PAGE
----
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The IFORS Distinguished Lecture – Credit Scoring and Financial Crisis

by Tengjiao Xiao on November 12th, 2014

The IFORS Distinguished Lecture was given by Dr. Lyn Thomas from University of Southampton. The lecture was both insightful and interesting. Dr. Thomas first introduced the history of credit scoring, which uses operations research and statistical models to assess default risk, for consumer lending. The fact that San Francisco is the birth place of credit scoring is a happy coincidence. Among the different approaches have been used in credit scoring, logistic regression is the most common one being used now. Besides logistic regression, classification trees and ensemble models are currently in use as well. Credit scoring for subprime mortgages played an important role in the financial crisis. There were two credit models mainly used in the financial crisis: bureau scoring models and rating agencies’ models. The objective of the Fannie Mae, Freddie Mac, and rating agencies such as Standard & Poor’s was to acquire loans and securitize them. Therefore, they strongly tended to give subprime loans very high scores so that they can sell the products to investors. Dr. Thomas suggested seven lessons for O.R. in credit scoring, and I quote:

1. Ensure model objective relevant to decision maker.

  1. Know if static model is sufficient or if situation dynamics needs to be included.
  2. Making models “public” means model will be gamed.
  3. Verify data used in model.
  4. If updated data becomes available, build model to use the updated data.
  5. Model extrapolation can be dangerous. Credit rating agencies used corporate model for consumer CDOs.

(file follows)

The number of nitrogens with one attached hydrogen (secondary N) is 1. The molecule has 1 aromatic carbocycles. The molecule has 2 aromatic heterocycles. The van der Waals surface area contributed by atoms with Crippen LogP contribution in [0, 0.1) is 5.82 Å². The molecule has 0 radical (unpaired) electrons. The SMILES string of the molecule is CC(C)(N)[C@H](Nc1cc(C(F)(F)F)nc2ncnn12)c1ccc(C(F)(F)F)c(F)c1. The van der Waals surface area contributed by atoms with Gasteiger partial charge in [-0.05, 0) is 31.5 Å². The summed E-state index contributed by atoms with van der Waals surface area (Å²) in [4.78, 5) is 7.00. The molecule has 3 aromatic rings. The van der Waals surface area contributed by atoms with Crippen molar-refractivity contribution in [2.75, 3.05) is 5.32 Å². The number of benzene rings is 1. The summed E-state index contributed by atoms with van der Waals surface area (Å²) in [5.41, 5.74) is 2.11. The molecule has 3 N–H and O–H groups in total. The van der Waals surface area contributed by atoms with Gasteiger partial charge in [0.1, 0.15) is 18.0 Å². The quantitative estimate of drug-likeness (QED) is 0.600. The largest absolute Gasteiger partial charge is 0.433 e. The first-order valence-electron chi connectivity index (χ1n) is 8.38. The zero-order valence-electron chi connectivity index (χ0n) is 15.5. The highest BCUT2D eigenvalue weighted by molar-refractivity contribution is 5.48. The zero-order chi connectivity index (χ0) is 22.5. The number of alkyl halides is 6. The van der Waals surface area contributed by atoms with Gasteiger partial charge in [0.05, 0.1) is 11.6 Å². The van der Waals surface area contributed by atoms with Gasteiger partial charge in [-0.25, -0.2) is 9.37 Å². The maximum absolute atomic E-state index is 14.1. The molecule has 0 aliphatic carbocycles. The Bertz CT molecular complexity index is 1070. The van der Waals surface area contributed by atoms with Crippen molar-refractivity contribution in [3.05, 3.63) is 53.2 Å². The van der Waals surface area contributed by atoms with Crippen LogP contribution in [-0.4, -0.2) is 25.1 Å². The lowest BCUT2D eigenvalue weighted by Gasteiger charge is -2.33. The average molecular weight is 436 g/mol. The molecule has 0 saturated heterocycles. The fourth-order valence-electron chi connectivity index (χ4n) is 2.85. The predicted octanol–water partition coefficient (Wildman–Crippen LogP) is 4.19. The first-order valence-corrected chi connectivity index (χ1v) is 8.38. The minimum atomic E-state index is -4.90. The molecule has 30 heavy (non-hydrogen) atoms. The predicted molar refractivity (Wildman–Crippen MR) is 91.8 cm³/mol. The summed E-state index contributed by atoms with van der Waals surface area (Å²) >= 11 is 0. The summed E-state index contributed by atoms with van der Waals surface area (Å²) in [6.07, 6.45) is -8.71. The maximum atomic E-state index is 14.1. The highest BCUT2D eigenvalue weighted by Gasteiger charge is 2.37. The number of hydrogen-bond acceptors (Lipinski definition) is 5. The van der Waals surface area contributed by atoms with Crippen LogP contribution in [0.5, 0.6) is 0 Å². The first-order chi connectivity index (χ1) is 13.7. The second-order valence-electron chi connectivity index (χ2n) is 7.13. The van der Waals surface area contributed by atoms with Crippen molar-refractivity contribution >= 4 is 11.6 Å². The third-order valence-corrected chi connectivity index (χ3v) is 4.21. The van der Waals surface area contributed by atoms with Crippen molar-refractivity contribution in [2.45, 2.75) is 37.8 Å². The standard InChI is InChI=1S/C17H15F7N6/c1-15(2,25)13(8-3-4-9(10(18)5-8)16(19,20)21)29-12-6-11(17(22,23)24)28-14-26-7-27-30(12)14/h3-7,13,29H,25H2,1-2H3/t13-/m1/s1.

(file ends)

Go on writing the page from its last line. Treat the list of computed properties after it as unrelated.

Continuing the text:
6. If model disagrees with common sense, think before using the model.
1 Comment
  1. John Garrett, PhD permalink

    I disagree that the models built before the crisis were the primary problem, and I disagree that keeping the models secret would have helped reduce the crisis. From published models built for the Federal Reserve by Anthony Pennington-Cross on loan level data, it is clear that the loss predictions were extremely sensitive to housing prices. Anyone plugging the actual housing price collapse into those models would have known that there would be huge losses in subprime and prime mortgages in the Great Recession. Fannie Mae as early as 2001 realized that housing prices had risen above levels justified by fundamentals, yet housing prices rose even faster for several more years. With so much money being made by mortgage and home equity lending, few forecasters were willing to call a 30% decline in housing prices within 2 years, particularly since overall US housing prices had NEVER declined in national data from 1975 up until the onset of the Great Recession. This would put any price decline outside crude 95% confidence intervals, yet housing prices fell 30%.

    Keeping housing prices outside the models would have been worse: It would just would have meant that forecasters would have been surprised about losses when house prices fell.

    I don’t think gaming the models was the problem: This was a speculative boom funded by poor lending standards. Once housing prices began rising, even very bad loans could be paid back from the proceeds of rising home values, resulting in low observed loss rates. Once housing prices began to fall and lenders realized that they needed to tighten lending standards, a self-reinforcing process began that caused losses to skyrocket.

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